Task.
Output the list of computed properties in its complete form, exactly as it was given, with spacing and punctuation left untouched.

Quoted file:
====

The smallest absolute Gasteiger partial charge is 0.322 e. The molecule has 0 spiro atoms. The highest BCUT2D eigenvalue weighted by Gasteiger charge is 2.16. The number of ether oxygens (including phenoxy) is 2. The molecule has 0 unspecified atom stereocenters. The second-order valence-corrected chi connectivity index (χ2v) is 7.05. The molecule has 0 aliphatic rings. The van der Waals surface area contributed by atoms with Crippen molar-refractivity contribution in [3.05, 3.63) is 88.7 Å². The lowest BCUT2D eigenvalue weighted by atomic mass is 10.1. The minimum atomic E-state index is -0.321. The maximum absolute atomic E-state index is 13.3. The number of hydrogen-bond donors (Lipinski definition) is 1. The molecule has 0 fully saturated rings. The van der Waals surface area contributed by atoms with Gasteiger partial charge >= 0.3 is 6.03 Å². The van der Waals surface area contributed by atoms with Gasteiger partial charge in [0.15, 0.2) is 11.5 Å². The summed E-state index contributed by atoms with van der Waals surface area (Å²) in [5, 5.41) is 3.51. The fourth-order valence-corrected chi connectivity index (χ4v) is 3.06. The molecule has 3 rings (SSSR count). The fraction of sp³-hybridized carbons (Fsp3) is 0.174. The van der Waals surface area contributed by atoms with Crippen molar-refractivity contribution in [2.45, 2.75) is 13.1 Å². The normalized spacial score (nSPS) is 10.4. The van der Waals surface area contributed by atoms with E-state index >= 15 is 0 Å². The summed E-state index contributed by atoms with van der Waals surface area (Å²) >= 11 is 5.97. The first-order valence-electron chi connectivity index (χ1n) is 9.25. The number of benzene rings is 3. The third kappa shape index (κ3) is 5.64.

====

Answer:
The smallest absolute Gasteiger partial charge is 0.322 e. The molecule has 0 spiro atoms. The highest BCUT2D eigenvalue weighted by Gasteiger charge is 2.16. The number of ether oxygens (including phenoxy) is 2. The molecule has 0 unspecified atom stereocenters. The second-order valence-corrected chi connectivity index (χ2v) is 7.05. The molecule has 0 aliphatic rings. The van der Waals surface area contributed by atoms with Crippen molar-refractivity contribution in [3.05, 3.63) is 88.7 Å². The lowest BCUT2D eigenvalue weighted by atomic mass is 10.1. The minimum atomic E-state index is -0.321. The maximum absolute atomic E-state index is 13.3. The number of hydrogen-bond donors (Lipinski definition) is 1. The molecule has 0 fully saturated rings. The van der Waals surface area contributed by atoms with Gasteiger partial charge >= 0.3 is 6.03 Å². The van der Waals surface area contributed by atoms with Gasteiger partial charge in [0.15, 0.2) is 11.5 Å². The summed E-state index contributed by atoms with van der Waals surface area (Å²) in [5, 5.41) is 3.51. The fourth-order valence-corrected chi connectivity index (χ4v) is 3.06. The molecule has 3 rings (SSSR count). The fraction of sp³-hybridized carbons (Fsp3) is 0.174. The van der Waals surface area contributed by atoms with Crippen molar-refractivity contribution in [2.45, 2.75) is 13.1 Å². The normalized spacial score (nSPS) is 10.4. The van der Waals surface area contributed by atoms with E-state index >= 15 is 0 Å². The summed E-state index contributed by atoms with van der Waals surface area (Å²) >= 11 is 5.97. The first-order valence-electron chi connectivity index (χ1n) is 9.25. The number of benzene rings is 3. The third kappa shape index (κ3) is 5.64.